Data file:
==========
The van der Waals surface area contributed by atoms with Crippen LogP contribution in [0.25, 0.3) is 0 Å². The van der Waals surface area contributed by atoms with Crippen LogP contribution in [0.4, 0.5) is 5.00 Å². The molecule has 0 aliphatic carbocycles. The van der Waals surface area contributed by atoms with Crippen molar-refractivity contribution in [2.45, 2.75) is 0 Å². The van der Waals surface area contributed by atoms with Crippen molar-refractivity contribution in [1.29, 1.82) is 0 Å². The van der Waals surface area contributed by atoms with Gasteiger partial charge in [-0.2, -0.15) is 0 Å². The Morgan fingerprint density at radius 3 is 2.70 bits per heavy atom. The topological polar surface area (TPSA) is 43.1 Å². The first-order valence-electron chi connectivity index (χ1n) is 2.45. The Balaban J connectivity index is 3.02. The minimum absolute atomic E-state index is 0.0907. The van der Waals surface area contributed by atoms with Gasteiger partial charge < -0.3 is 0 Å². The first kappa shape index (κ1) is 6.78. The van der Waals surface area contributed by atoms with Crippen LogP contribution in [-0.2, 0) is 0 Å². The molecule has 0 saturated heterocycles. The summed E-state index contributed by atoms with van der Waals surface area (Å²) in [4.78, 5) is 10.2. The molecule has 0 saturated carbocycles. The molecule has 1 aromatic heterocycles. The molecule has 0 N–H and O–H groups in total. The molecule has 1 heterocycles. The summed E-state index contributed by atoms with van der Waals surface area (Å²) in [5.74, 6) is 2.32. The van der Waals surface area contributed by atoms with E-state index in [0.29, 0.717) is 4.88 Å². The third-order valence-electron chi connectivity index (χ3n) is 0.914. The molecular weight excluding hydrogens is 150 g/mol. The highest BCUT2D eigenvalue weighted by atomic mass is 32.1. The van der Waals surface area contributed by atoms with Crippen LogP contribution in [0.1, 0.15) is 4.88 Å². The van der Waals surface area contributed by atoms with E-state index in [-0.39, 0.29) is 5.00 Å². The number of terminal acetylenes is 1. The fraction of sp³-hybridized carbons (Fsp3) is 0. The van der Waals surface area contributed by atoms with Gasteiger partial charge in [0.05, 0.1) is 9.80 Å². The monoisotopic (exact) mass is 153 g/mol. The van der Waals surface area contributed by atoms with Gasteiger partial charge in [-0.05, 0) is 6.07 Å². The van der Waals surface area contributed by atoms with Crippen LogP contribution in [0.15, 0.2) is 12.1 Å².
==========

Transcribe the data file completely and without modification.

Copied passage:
The van der Waals surface area contributed by atoms with Crippen LogP contribution in [0.25, 0.3) is 0 Å². The van der Waals surface area contributed by atoms with Crippen LogP contribution in [0.4, 0.5) is 5.00 Å². The molecule has 0 aliphatic carbocycles. The van der Waals surface area contributed by atoms with Crippen molar-refractivity contribution in [2.45, 2.75) is 0 Å². The van der Waals surface area contributed by atoms with Crippen molar-refractivity contribution in [1.29, 1.82) is 0 Å². The van der Waals surface area contributed by atoms with Gasteiger partial charge in [-0.2, -0.15) is 0 Å². The Morgan fingerprint density at radius 3 is 2.70 bits per heavy atom. The topological polar surface area (TPSA) is 43.1 Å². The first-order valence-electron chi connectivity index (χ1n) is 2.45. The Balaban J connectivity index is 3.02. The minimum absolute atomic E-state index is 0.0907. The van der Waals surface area contributed by atoms with Gasteiger partial charge < -0.3 is 0 Å². The first kappa shape index (κ1) is 6.78. The van der Waals surface area contributed by atoms with Crippen LogP contribution in [-0.2, 0) is 0 Å². The molecule has 0 saturated heterocycles. The summed E-state index contributed by atoms with van der Waals surface area (Å²) in [4.78, 5) is 10.2. The molecule has 0 saturated carbocycles. The molecule has 1 aromatic heterocycles. The molecule has 0 N–H and O–H groups in total. The molecule has 1 heterocycles. The summed E-state index contributed by atoms with van der Waals surface area (Å²) in [5.74, 6) is 2.32. The van der Waals surface area contributed by atoms with E-state index in [0.29, 0.717) is 4.88 Å². The third-order valence-electron chi connectivity index (χ3n) is 0.914. The molecular weight excluding hydrogens is 150 g/mol. The highest BCUT2D eigenvalue weighted by atomic mass is 32.1. The van der Waals surface area contributed by atoms with Crippen LogP contribution in [0.1, 0.15) is 4.88 Å². The van der Waals surface area contributed by atoms with E-state index in [-0.39, 0.29) is 5.00 Å². The number of terminal acetylenes is 1. The fraction of sp³-hybridized carbons (Fsp3) is 0. The van der Waals surface area contributed by atoms with Gasteiger partial charge in [0.05, 0.1) is 9.80 Å². The monoisotopic (exact) mass is 153 g/mol. The van der Waals surface area contributed by atoms with Gasteiger partial charge in [-0.05, 0) is 6.07 Å². The van der Waals surface area contributed by atoms with Crippen LogP contribution in [0.15, 0.2) is 12.1 Å².